We arrive. Bonagia was once a village of fisherman and tuna fishing was their first economy. Hotel Tonnara de Bonagia is a 15-year old resort that was once a tuna canning factory.
It celebrates this heritage with a little tuna museum on the top of its ramparts. There, amongst other things, you can see a miniature maze of the nets used to woo the tuna to their demise. It looks like a mousetrap for fish.
The resort itself is simple. I would call it factory chic. It’s contemporary, but not overly groovy, a sometimes folly of reimagined properties– they lose their functionality in trying to be too cool.
Views from the suite windows of the little fishing bay and the sea beyond are lovely. Rooms are decorated in a friendly Mediterranean style, not super chic, but welcoming.
Imagined I lie under an umbrella by the pool at the Tonnara hotel. I’m already tan and of course, I’ve prepped my body for swimsuit wearing by taking barre classes for the last eight weeks. (Wait a minute, this is a fantasy, I don’t have to exercise!) I sip prosecco.
Real The pool is situated just behind a clay-colored, rocky, cactus-strewn beach. The view to my right, as I look out to sea, is of a large, sweeping bay. Mt. Cafano is the last bit of land I see in that direction. It looks like a gigantic hunchback who stuck his head underwater. Behind me, way up on the mountain is the ancient town of Erice.
I’m wishing I could take the time to linger poolside and enjoy the tuna crostini the hotel has graciously prepared.
Instead, I wolf it down in the back seat of Giacomo’s car, olive oil seeping down my wrists.
Imagined: Erice Dreaming
Now that I’m on La Dolce Vita time, it’s time for a little culture. I go to the ancient city of Erice. It sits at the top of the mountain that was the backdrop to my sunbathing. I get there by cable car. Giacomo and I take in spectacular views of Trapani as we ascend.
Real Erice is the Sicily you dream of– cobbled winding streets, the width of a mid-size SUV, no jacked up Starbuck moms hauling down these streets in their Suburbans.
It hosts stores with olive oil, peppers in olive oil, tomatoes in olive oil, and more mysterious yet tantalizing things in…olive oil.
More stores with pasta and marzipan, ceramic and candies, beckon. One could easily devote a full day to wandering the shops of Erice. I buy earrings made of silver thread with crystals woven in from a little shop with a long name called Giardino dei Punti Antichi de Rindinella Francesca that is scooped out of a stone wall.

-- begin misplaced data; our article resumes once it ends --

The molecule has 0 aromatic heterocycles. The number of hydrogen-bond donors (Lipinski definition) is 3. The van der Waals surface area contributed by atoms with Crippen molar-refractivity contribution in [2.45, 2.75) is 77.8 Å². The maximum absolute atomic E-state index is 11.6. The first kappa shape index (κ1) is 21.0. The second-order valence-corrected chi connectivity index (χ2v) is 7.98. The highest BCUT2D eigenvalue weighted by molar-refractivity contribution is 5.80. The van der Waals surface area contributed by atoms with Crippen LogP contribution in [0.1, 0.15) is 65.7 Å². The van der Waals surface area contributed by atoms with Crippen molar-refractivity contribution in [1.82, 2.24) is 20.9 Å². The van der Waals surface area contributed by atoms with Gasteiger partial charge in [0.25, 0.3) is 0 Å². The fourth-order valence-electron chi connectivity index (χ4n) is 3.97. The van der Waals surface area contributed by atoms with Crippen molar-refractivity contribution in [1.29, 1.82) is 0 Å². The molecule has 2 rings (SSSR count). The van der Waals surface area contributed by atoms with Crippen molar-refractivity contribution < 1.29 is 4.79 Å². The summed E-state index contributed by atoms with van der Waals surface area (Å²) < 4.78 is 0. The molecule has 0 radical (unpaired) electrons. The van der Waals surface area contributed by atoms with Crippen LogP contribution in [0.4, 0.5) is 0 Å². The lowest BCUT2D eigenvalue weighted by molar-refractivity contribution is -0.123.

A lovely young lady who speaks as little English as do Italian (not much) helps me with my selection.
I thought later, we actually did speak the same language, that of ohs and awes and pretty fancy things.
Still Real, Al Fresco Lunch, Erice
We lunch at Monte San Giuliano out on a covered terrace overlooking the sea. I literally catch my breath as I approach the dining area. It’s tucked down an alley through an archway, and behind a wall or iron fence or both.
There is a shock of pink-red flowers leading up a staircase to the ladies’ room, but make a right instead and you’re taken by surprise as the open-air patio presents itself. Long tables are set with yellow tablecloths. I’m hungry and delighted. I think I even giggle.
I get to sit next to Giacomo! The starter is grilled calamari and it smells like basil and olive oil and…campfire. Before drinking, I’ve got a heady feeling from the wine.
Perhaps it’s the combination of the senses being pumped–the smell of fresh sea air, stone walls covered in bright green leaves, the sound of birds, and do I hear waves?
Everything is from the Mediterranean and probably the bay of Trapani below. We are served couscous topped by a fish called gallinella.
I generously douse my plate with fish broth, available from a ceramic carafe set here and there on the table. The dish has hints of Arabia; a nod to one-time conquerors of the Island. Matteo Giurlando is the chef. He is both handsome and talented, and he seems happy in his occupation, but maybe that is my own interpretation of someone who works in this storybook setting.